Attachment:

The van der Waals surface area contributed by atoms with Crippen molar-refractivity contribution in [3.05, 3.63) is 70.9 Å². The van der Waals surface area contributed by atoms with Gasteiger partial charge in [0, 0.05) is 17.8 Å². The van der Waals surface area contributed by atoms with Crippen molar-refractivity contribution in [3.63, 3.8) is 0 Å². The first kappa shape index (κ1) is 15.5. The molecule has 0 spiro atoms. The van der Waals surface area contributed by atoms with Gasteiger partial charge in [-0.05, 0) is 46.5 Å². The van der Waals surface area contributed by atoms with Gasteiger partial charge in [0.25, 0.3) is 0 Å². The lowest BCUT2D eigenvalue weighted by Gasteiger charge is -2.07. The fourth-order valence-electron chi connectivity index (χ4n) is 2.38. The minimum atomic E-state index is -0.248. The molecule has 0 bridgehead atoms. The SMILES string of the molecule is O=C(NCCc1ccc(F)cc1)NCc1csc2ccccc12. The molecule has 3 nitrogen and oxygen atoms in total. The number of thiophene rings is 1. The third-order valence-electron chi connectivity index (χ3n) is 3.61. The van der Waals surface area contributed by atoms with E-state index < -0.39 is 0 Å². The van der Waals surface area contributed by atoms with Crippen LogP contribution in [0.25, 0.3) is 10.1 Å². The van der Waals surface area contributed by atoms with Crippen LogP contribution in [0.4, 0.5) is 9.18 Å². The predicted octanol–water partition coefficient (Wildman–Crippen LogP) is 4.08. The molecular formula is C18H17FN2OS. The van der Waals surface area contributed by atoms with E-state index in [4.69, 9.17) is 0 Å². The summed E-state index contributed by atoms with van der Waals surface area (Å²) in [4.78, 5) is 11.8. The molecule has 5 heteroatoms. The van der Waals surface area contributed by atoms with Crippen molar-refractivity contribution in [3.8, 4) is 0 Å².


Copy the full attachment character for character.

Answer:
The van der Waals surface area contributed by atoms with Crippen molar-refractivity contribution in [3.05, 3.63) is 70.9 Å². The van der Waals surface area contributed by atoms with Gasteiger partial charge in [0, 0.05) is 17.8 Å². The van der Waals surface area contributed by atoms with Crippen molar-refractivity contribution in [3.63, 3.8) is 0 Å². The first kappa shape index (κ1) is 15.5. The molecule has 0 spiro atoms. The van der Waals surface area contributed by atoms with Gasteiger partial charge in [-0.05, 0) is 46.5 Å². The van der Waals surface area contributed by atoms with Gasteiger partial charge in [0.25, 0.3) is 0 Å². The lowest BCUT2D eigenvalue weighted by Gasteiger charge is -2.07. The fourth-order valence-electron chi connectivity index (χ4n) is 2.38. The minimum atomic E-state index is -0.248. The molecule has 0 bridgehead atoms. The SMILES string of the molecule is O=C(NCCc1ccc(F)cc1)NCc1csc2ccccc12. The molecule has 3 nitrogen and oxygen atoms in total. The number of thiophene rings is 1. The third-order valence-electron chi connectivity index (χ3n) is 3.61. The van der Waals surface area contributed by atoms with E-state index < -0.39 is 0 Å². The van der Waals surface area contributed by atoms with Crippen LogP contribution in [0.25, 0.3) is 10.1 Å². The van der Waals surface area contributed by atoms with Crippen LogP contribution in [0.4, 0.5) is 9.18 Å². The predicted octanol–water partition coefficient (Wildman–Crippen LogP) is 4.08. The molecular formula is C18H17FN2OS. The van der Waals surface area contributed by atoms with E-state index in [4.69, 9.17) is 0 Å². The summed E-state index contributed by atoms with van der Waals surface area (Å²) in [4.78, 5) is 11.8. The molecule has 5 heteroatoms. The van der Waals surface area contributed by atoms with Crippen molar-refractivity contribution in [3.8, 4) is 0 Å².